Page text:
I got into an argument in the comments section of Friendly Atheist’s latest installment of Ask Richard (an atheist advice column). An atheist wrote because his Catholic aunt and uncle had asked him to be the godfather to their child. The letter writer thought they didn’t know he was an atheist and wanted to know if he had an obligation to disclose his beliefs. Richard advised the author to ask the relatives about what role they wanted him to play as godfather, and explain his atheism if they did see the godparent role as a religious one.
In the comments section, I disagreed and said the letter writer should decline the offer, or, at the very least, say he would be happy to do it, but that he knew that having an atheist godparent was placing the family contrary to Church teaching and it was up to them if they wanted to break with the requirements. I thought this was important, since many people treat this kind of ritual casually and don’t research the prerequisites. If they made an early mistake out of ignorance, they might be upset later when they found out they had disobeyed the Church.
Richard disagreed with me about the duty to disclose:
Leah, it is the letter writer’s responsibility to learn what his aunt and uncle expect of him according to their own interpretation of what a “godparent” is, and then only based on that, to reveal things about himself to help them make an informed decision.
Their own interpretation and how they arrive at it is their responsibility, not his. Their degree of adherence to their religion is their responsibility, not his. Their ignorance or savvy about their religion is their responsibility, not his. Not only are those things not his responsibility, they’re none of his business.
It’s a lot easier for me to give advice than to follow it. When I was in a somewhat analogous situation, I took a path closer to what Richard advises, and left the burden of investigation on the person of faith. Looking back, I think I behaved uncharitably and shirked my duty. Here’s what happened:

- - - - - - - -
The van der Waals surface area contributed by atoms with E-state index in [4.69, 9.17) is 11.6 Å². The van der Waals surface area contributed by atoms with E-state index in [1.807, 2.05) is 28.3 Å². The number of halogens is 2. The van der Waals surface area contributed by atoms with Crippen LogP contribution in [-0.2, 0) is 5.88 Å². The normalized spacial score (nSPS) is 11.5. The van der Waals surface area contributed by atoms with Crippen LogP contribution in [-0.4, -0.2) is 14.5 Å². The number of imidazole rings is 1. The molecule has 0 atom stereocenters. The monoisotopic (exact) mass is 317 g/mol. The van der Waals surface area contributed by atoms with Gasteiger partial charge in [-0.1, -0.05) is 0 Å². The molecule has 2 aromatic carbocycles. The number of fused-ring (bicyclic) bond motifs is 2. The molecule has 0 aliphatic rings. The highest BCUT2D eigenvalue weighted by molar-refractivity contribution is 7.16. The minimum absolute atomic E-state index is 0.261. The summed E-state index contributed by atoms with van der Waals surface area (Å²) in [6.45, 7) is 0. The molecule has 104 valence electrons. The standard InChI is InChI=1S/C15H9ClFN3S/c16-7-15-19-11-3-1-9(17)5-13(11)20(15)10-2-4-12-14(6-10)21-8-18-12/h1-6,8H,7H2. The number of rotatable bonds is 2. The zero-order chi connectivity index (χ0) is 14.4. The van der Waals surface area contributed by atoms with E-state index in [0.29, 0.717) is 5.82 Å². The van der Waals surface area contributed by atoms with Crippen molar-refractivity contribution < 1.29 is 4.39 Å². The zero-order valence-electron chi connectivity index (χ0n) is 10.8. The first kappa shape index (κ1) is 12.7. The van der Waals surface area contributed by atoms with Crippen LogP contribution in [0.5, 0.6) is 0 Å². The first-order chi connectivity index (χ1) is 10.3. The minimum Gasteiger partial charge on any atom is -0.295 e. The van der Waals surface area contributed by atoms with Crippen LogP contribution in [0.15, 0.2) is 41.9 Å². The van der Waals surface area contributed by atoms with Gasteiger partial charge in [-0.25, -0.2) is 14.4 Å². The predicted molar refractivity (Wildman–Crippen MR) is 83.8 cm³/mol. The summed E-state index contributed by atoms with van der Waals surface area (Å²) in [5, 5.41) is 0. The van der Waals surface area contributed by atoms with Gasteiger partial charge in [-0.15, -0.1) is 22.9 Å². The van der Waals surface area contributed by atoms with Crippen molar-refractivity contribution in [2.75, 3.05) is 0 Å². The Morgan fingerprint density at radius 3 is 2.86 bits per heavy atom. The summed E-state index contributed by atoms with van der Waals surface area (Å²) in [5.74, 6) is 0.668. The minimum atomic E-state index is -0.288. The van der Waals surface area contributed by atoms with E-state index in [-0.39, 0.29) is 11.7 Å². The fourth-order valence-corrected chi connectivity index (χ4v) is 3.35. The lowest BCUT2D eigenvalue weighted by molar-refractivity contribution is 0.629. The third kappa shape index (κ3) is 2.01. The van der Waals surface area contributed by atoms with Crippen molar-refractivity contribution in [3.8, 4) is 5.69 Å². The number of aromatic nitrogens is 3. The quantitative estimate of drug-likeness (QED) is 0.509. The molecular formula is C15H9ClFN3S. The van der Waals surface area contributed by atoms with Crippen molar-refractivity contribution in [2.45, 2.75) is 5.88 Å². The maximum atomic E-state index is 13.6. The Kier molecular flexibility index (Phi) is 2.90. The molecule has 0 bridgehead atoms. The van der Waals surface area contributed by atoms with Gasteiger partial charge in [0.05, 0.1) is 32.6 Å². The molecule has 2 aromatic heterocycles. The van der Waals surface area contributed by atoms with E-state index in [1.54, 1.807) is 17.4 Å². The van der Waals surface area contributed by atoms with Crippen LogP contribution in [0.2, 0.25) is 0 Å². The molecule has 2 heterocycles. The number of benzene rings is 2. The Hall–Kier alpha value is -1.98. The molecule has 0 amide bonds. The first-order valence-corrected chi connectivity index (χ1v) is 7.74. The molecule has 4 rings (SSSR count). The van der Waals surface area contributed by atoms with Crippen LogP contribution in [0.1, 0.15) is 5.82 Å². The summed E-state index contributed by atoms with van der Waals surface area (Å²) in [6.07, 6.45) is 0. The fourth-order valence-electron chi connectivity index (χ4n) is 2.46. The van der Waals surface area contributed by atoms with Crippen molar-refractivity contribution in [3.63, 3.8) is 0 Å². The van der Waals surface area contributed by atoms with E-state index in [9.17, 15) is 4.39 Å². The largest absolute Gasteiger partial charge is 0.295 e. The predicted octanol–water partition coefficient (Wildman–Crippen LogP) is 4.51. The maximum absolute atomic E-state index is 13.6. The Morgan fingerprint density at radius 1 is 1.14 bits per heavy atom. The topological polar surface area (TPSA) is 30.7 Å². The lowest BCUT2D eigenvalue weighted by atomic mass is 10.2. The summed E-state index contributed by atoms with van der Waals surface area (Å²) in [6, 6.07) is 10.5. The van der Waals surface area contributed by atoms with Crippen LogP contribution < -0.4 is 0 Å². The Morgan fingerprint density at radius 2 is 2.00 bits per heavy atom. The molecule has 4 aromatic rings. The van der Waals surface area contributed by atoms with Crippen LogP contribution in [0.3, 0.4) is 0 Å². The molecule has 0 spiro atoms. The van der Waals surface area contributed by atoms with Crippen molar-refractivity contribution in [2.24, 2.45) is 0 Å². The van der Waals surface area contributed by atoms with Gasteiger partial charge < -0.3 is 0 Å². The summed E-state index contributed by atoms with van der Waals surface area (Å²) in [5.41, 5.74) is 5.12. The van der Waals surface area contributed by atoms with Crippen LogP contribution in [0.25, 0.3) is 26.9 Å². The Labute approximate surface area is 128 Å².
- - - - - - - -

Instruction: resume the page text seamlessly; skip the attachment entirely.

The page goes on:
In high school, while in Albuquerque for a science fair, I was sharing my hotel room with an Orthodox Jewish girl. Because she couldn’t use the hotel’s electronic keys on the Sabbath, she wanted us to leave our hotel door propped open from Friday night to Saturday night. I objected, since I was worried my ipod would be stolen and offered to swipe the door open for her whenever she needed it. Once I’d established myself as a shabbos goy, she made frequent use of my services, having me follow her from room to room to turn lights on and off as needed.
I started to get peeved with the terse way she was ordering me around and the way she kept interrupting my reading, so I comforted myself with the thought that, according to her religion, I was technically a Jew, and thus she was committing a major sin in ordering a fellow Jew to break the Sabbath. She never asked me if I was Jewish (despite my very very Jewish hair).
I’m not sure what how I should have handled the situation (offered my help but disclosed my long ago Jewish maternal grandmother? Advised her to talk to one of the goyishe chaperones? Offered to call the hotel concierge to ask for help?). I don’t think I was obligated to put our room at risk for her religious observance. (I hadn’t signed up to room with her).
I took the least proactive, most resentful option, and that was wrong of me. Rejoicing in spitefullness should have been my clue I was behaving badly, even if she didn’t know I was being nasty and even if I didn’t believe any real harm came to her as the result of my actions.
What do you think I should have done?
What should the atheist godfather do?
What duty do atheists (or anyone outside a particular religious faith) have to protect people in that tradition from a harm that we don’t believe exists?